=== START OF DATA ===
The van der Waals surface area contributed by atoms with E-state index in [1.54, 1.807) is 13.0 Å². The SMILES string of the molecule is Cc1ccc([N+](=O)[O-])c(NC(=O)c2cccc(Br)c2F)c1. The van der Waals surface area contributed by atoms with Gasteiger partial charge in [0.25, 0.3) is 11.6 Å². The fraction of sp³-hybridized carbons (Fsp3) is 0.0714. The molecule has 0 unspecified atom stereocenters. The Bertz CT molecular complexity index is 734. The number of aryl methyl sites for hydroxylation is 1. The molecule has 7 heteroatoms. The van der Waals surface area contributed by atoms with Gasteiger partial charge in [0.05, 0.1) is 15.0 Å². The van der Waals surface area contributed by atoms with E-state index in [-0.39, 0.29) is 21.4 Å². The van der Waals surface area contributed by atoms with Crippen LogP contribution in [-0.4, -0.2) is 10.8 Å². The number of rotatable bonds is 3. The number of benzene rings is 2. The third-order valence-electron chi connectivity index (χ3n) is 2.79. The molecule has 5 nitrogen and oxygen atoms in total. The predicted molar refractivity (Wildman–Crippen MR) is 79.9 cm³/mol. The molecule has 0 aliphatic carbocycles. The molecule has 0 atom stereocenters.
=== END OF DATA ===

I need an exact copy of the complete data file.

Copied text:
The van der Waals surface area contributed by atoms with E-state index in [1.54, 1.807) is 13.0 Å². The SMILES string of the molecule is Cc1ccc([N+](=O)[O-])c(NC(=O)c2cccc(Br)c2F)c1. The van der Waals surface area contributed by atoms with Gasteiger partial charge in [0.25, 0.3) is 11.6 Å². The fraction of sp³-hybridized carbons (Fsp3) is 0.0714. The molecule has 0 unspecified atom stereocenters. The Bertz CT molecular complexity index is 734. The number of aryl methyl sites for hydroxylation is 1. The molecule has 7 heteroatoms. The van der Waals surface area contributed by atoms with Gasteiger partial charge in [0.05, 0.1) is 15.0 Å². The van der Waals surface area contributed by atoms with E-state index in [-0.39, 0.29) is 21.4 Å². The van der Waals surface area contributed by atoms with Crippen LogP contribution in [-0.4, -0.2) is 10.8 Å². The number of rotatable bonds is 3. The number of benzene rings is 2. The third-order valence-electron chi connectivity index (χ3n) is 2.79. The molecule has 5 nitrogen and oxygen atoms in total. The predicted molar refractivity (Wildman–Crippen MR) is 79.9 cm³/mol. The molecule has 0 aliphatic carbocycles. The molecule has 0 atom stereocenters.